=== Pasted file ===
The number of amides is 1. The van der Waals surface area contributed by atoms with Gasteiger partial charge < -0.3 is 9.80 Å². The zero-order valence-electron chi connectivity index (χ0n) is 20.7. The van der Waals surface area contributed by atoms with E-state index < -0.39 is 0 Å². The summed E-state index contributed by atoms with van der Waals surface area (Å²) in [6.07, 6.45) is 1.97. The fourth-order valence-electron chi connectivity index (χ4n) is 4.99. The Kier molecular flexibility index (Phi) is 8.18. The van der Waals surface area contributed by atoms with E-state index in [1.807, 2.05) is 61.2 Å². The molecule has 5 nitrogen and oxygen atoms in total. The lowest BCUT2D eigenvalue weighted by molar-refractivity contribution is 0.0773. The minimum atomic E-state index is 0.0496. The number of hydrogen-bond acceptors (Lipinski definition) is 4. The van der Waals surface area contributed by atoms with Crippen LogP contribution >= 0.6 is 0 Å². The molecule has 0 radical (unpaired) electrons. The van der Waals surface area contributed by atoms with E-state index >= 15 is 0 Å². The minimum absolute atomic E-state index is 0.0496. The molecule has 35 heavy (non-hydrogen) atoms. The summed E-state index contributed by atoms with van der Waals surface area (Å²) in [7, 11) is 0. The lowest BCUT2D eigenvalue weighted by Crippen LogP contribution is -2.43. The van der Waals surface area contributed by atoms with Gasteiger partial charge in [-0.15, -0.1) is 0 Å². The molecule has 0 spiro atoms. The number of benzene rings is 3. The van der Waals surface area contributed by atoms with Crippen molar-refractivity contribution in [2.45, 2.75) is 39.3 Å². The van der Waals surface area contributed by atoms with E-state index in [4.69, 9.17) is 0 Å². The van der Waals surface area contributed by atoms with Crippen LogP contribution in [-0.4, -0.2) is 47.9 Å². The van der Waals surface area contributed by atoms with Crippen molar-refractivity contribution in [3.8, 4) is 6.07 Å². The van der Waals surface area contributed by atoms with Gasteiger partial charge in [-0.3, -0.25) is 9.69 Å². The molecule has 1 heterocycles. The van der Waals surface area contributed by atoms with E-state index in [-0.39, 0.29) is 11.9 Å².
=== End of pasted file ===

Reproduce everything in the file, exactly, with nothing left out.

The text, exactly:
The number of amides is 1. The van der Waals surface area contributed by atoms with Gasteiger partial charge < -0.3 is 9.80 Å². The zero-order valence-electron chi connectivity index (χ0n) is 20.7. The van der Waals surface area contributed by atoms with E-state index < -0.39 is 0 Å². The summed E-state index contributed by atoms with van der Waals surface area (Å²) in [6.07, 6.45) is 1.97. The fourth-order valence-electron chi connectivity index (χ4n) is 4.99. The Kier molecular flexibility index (Phi) is 8.18. The van der Waals surface area contributed by atoms with E-state index in [1.807, 2.05) is 61.2 Å². The molecule has 5 nitrogen and oxygen atoms in total. The lowest BCUT2D eigenvalue weighted by molar-refractivity contribution is 0.0773. The minimum atomic E-state index is 0.0496. The number of hydrogen-bond acceptors (Lipinski definition) is 4. The van der Waals surface area contributed by atoms with Crippen LogP contribution >= 0.6 is 0 Å². The molecule has 0 radical (unpaired) electrons. The van der Waals surface area contributed by atoms with E-state index >= 15 is 0 Å². The minimum absolute atomic E-state index is 0.0496. The molecule has 35 heavy (non-hydrogen) atoms. The summed E-state index contributed by atoms with van der Waals surface area (Å²) in [7, 11) is 0. The lowest BCUT2D eigenvalue weighted by Crippen LogP contribution is -2.43. The van der Waals surface area contributed by atoms with Gasteiger partial charge in [-0.15, -0.1) is 0 Å². The molecule has 0 spiro atoms. The number of benzene rings is 3. The van der Waals surface area contributed by atoms with Crippen molar-refractivity contribution in [2.45, 2.75) is 39.3 Å². The van der Waals surface area contributed by atoms with E-state index in [4.69, 9.17) is 0 Å². The van der Waals surface area contributed by atoms with Crippen LogP contribution in [-0.4, -0.2) is 47.9 Å². The van der Waals surface area contributed by atoms with Crippen molar-refractivity contribution in [3.8, 4) is 6.07 Å². The van der Waals surface area contributed by atoms with Gasteiger partial charge in [-0.3, -0.25) is 9.69 Å². The molecule has 1 heterocycles. The van der Waals surface area contributed by atoms with E-state index in [-0.39, 0.29) is 11.9 Å².